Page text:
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I heard one native American saying,

"So right now, I'm actually attending language school which happens every single day for hours."

But I'm not used to this kind of expression. Is it natural to say like this? Do native speakers say language school or something similar like schools or academy etc. happens?

Or do you think I misunderstood what he said?

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    It does not sound natural to this US English speaker. We don't usually say that something like school "happens", because "happens" means something like "occurs" is "is experienced by". It's possible you misheard him, or it's possible he was speaking very casually.
    – stangdon
    Aug 30, 2018 at 18:13
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    I take it to mean that the attendance at language school happens every day for this person—not that language school itself happens every day. Aug 30, 2018 at 20:28

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Yes, something can happen every day for hours.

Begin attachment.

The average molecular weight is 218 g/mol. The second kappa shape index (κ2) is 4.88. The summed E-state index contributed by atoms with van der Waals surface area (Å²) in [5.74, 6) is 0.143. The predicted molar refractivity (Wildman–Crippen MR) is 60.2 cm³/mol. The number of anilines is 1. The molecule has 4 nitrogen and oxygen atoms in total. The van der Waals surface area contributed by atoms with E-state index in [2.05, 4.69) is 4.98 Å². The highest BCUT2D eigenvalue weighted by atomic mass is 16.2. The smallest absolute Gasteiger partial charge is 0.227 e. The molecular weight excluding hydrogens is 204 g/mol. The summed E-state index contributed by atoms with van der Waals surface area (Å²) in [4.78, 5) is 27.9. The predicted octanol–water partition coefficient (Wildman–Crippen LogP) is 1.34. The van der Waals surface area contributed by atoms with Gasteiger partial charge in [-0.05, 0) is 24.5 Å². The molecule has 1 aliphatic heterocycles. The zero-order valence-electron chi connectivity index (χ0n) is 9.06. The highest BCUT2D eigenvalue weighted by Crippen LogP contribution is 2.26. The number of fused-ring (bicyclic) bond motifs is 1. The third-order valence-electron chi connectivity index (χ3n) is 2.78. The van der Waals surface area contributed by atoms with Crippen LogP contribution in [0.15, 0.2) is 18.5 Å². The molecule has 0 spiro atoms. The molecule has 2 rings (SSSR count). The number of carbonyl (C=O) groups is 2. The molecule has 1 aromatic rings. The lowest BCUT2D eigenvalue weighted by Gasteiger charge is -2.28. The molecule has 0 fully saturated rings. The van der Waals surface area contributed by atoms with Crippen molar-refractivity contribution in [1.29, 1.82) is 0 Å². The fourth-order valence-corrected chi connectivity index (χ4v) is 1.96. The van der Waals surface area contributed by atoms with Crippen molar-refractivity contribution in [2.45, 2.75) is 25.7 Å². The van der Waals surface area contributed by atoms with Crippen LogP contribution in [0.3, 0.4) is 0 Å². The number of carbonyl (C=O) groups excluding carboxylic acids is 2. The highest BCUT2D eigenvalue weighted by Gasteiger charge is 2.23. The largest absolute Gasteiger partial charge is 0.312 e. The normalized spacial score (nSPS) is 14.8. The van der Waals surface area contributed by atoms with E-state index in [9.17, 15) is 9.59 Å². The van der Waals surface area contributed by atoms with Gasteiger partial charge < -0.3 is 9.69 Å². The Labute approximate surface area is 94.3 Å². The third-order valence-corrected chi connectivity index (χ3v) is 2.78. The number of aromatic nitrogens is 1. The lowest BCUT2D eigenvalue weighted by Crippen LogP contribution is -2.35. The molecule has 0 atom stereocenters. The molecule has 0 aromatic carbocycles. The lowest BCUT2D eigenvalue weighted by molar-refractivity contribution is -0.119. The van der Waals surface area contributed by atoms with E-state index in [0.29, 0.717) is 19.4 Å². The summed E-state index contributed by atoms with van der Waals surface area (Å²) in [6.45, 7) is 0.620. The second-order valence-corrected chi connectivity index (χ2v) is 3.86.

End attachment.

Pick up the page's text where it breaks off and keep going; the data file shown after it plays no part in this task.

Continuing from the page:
It's somewhat colloquial to say "the language school happens".

Better would be: language school classes happen every day for hours.

Classes then would be happening, and not the school.

Bear in mind that people often speak fast and are not paying attention to every little detail of their speech. This causes all sorts of phenomena such as this one to occur.

Here are some features of spontaneous speech:

Spontaneous speech contains a number of phenomena that cause problems for current systems.

• filled pauses - noises made by the speaker that don't correspond to words (ah, uh, um, etc).

• restarts - repeating a word or phrase. The original word or phrase may be complete or truncated.

• interjections - extraneous phrases as in "on line thirty, I guess it is".

• unknown or mispronounced words

• ellipsis

• ungrammatical constructions - Users make errors of agreement (sub-verb, number, etc) and may use constituents in unusual orders ("to the utilities cell add fifty dollars").

taken from Understanding Spontaneous Speech by Wayne Ward:

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